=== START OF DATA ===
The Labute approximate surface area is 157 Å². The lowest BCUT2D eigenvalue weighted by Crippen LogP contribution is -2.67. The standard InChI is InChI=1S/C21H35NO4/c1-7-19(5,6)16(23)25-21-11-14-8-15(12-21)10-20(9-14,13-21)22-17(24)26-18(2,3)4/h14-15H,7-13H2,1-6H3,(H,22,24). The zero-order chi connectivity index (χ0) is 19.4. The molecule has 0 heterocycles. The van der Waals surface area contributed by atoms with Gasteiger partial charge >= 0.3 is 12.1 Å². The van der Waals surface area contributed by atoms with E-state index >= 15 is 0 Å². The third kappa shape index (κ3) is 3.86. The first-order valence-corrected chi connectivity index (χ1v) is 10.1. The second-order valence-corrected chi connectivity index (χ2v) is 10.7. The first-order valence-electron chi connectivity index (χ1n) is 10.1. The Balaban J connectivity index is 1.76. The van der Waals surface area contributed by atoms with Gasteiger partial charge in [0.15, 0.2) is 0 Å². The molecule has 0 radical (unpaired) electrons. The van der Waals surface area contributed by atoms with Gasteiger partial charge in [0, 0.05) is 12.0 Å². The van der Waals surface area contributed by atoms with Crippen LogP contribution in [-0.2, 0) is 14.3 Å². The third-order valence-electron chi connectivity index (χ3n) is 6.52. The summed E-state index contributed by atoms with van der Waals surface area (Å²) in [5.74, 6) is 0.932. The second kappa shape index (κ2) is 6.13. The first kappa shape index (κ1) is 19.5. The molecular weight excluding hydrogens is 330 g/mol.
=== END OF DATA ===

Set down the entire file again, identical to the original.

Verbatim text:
The Labute approximate surface area is 157 Å². The lowest BCUT2D eigenvalue weighted by Crippen LogP contribution is -2.67. The standard InChI is InChI=1S/C21H35NO4/c1-7-19(5,6)16(23)25-21-11-14-8-15(12-21)10-20(9-14,13-21)22-17(24)26-18(2,3)4/h14-15H,7-13H2,1-6H3,(H,22,24). The zero-order chi connectivity index (χ0) is 19.4. The molecule has 0 heterocycles. The van der Waals surface area contributed by atoms with Gasteiger partial charge >= 0.3 is 12.1 Å². The van der Waals surface area contributed by atoms with E-state index >= 15 is 0 Å². The third kappa shape index (κ3) is 3.86. The first-order valence-corrected chi connectivity index (χ1v) is 10.1. The second-order valence-corrected chi connectivity index (χ2v) is 10.7. The first-order valence-electron chi connectivity index (χ1n) is 10.1. The Balaban J connectivity index is 1.76. The van der Waals surface area contributed by atoms with Gasteiger partial charge in [0.15, 0.2) is 0 Å². The molecule has 0 radical (unpaired) electrons. The van der Waals surface area contributed by atoms with Gasteiger partial charge in [0, 0.05) is 12.0 Å². The van der Waals surface area contributed by atoms with Crippen LogP contribution in [-0.2, 0) is 14.3 Å². The third-order valence-electron chi connectivity index (χ3n) is 6.52. The summed E-state index contributed by atoms with van der Waals surface area (Å²) in [5.74, 6) is 0.932. The second kappa shape index (κ2) is 6.13. The first kappa shape index (κ1) is 19.5. The molecular weight excluding hydrogens is 330 g/mol.